How to think critically about environmental solutions?

Year of production: 2022

How to think critically about environmental solutions?

We now live in a world where sustainability is no longer a niche interest of activists but is instead something that almost every stakeholder is talking about. It is now also one of the horizontal priorities of the Erasmus+ programme. This means everyone is trying to present some solution that they claim to be green, circular, sustainable, etc. And it’s not always as straightforward as it seems.

Perhaps the most important element in understanding if the proposed solution is truly sustainable is to first look at how the problem is described, meaning is the right problem being addressed?

For example, let’s take a look at this video ‘The Exciting Journey of Trash!’ by Nas Daily:


This video has garnered over one million views on YouTube and about 47 million views on Facebook.
First of all, think to yourself: would you consider this a good or bad solution and why?
Before judging the solution, we need to look at how they are talking about the problem.

What is the problem they are solving there and how?

There are several points in the video that could raise questions for waste management and environmental experts, but let’s look into the core of this. The video says the main problem is that waste takes too long to decompose and we don’t really have room for it. According to this logic, it could even sound reasonable that our solution then would be to make that waste disappear. But, if we think on a larger scale: what are our biggest environmental problems?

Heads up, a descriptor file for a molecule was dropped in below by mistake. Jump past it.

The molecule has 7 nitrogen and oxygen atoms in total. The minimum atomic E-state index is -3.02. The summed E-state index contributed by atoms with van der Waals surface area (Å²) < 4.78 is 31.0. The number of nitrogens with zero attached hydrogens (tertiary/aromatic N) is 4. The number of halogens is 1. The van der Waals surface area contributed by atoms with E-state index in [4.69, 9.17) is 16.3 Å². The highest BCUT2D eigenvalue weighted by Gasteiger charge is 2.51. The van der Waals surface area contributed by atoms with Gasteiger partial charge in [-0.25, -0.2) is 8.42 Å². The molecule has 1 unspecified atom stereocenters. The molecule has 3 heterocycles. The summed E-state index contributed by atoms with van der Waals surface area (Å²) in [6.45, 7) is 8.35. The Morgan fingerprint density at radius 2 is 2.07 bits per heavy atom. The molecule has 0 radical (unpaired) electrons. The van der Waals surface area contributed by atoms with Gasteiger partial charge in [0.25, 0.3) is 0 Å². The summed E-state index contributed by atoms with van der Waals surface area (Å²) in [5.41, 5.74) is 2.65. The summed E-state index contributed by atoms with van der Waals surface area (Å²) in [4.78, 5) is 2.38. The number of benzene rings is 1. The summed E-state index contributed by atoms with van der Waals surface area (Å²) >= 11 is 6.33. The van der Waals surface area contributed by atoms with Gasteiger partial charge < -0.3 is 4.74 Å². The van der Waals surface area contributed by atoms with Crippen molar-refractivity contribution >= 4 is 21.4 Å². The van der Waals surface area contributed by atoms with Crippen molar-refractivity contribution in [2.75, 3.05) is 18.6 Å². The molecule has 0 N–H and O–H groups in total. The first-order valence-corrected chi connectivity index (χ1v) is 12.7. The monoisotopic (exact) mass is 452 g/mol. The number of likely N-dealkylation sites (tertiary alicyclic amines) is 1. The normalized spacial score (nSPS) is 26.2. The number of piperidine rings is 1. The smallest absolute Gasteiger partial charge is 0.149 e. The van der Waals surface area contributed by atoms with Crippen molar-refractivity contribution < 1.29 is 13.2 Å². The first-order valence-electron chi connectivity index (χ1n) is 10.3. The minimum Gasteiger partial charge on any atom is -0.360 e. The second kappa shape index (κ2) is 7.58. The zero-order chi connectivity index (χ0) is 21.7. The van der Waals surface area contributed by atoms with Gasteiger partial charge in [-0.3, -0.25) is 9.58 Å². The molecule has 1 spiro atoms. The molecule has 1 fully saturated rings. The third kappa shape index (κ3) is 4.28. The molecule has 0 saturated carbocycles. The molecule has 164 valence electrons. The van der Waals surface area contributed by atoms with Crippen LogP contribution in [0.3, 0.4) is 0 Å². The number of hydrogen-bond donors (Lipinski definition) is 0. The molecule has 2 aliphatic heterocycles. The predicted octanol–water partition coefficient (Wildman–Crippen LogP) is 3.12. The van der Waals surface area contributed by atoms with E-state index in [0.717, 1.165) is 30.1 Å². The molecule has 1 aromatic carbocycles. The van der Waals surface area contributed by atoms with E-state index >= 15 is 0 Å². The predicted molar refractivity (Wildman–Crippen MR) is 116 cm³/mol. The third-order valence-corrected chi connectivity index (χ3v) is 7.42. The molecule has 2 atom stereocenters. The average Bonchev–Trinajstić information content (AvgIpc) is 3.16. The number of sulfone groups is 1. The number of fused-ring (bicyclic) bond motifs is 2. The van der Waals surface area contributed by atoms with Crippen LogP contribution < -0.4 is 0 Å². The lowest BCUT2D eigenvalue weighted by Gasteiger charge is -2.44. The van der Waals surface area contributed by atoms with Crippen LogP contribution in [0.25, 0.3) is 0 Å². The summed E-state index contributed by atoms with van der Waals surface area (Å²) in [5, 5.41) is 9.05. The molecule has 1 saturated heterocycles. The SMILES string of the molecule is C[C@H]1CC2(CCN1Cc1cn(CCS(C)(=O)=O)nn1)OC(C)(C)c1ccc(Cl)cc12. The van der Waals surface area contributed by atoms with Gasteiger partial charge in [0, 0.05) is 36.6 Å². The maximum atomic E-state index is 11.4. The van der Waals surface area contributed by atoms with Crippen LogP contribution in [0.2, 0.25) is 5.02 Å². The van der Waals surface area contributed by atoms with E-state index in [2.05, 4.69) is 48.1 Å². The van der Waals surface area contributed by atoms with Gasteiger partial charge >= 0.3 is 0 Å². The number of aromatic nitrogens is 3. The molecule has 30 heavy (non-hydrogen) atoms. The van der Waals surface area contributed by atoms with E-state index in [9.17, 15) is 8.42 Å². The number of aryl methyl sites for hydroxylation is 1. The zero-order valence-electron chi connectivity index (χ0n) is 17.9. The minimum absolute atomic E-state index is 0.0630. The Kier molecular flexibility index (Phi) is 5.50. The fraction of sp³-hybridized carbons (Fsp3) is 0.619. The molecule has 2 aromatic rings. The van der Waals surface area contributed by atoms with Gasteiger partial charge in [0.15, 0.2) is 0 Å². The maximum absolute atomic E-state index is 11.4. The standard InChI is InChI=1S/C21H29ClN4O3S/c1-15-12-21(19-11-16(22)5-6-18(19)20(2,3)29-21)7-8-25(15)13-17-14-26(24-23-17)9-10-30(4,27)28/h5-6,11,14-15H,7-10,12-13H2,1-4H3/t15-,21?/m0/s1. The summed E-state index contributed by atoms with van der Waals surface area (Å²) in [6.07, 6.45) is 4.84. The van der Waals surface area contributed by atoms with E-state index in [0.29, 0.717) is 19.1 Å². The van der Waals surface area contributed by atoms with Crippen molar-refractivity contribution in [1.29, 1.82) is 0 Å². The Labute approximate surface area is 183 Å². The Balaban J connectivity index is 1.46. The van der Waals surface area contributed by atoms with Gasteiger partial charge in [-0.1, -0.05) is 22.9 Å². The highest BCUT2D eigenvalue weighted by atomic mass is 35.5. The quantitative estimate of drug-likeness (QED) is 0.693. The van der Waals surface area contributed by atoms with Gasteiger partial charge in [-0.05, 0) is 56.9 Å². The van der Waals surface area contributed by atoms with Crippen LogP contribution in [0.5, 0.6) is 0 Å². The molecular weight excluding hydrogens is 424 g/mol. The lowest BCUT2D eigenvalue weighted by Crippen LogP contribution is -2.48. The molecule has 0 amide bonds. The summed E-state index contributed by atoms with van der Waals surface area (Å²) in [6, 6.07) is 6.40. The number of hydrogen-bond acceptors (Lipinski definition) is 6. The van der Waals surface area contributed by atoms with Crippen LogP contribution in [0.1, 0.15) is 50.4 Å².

Climate change, loss of biodiversity and destruction of ecosystems, right? And they are the result of our production and consumption patterns. We use up too much natural resources, we extract them in harmful ways, we use them for too short a time and we dispose of them in a nature-harming way. Our problem is unsustainable production and consumption, a so-called linear economy model. If you want to know more about why the linear economy model is problematic, check out the oldie but goldie The Story of Stuff video, which explains the main principles behind our current economic model.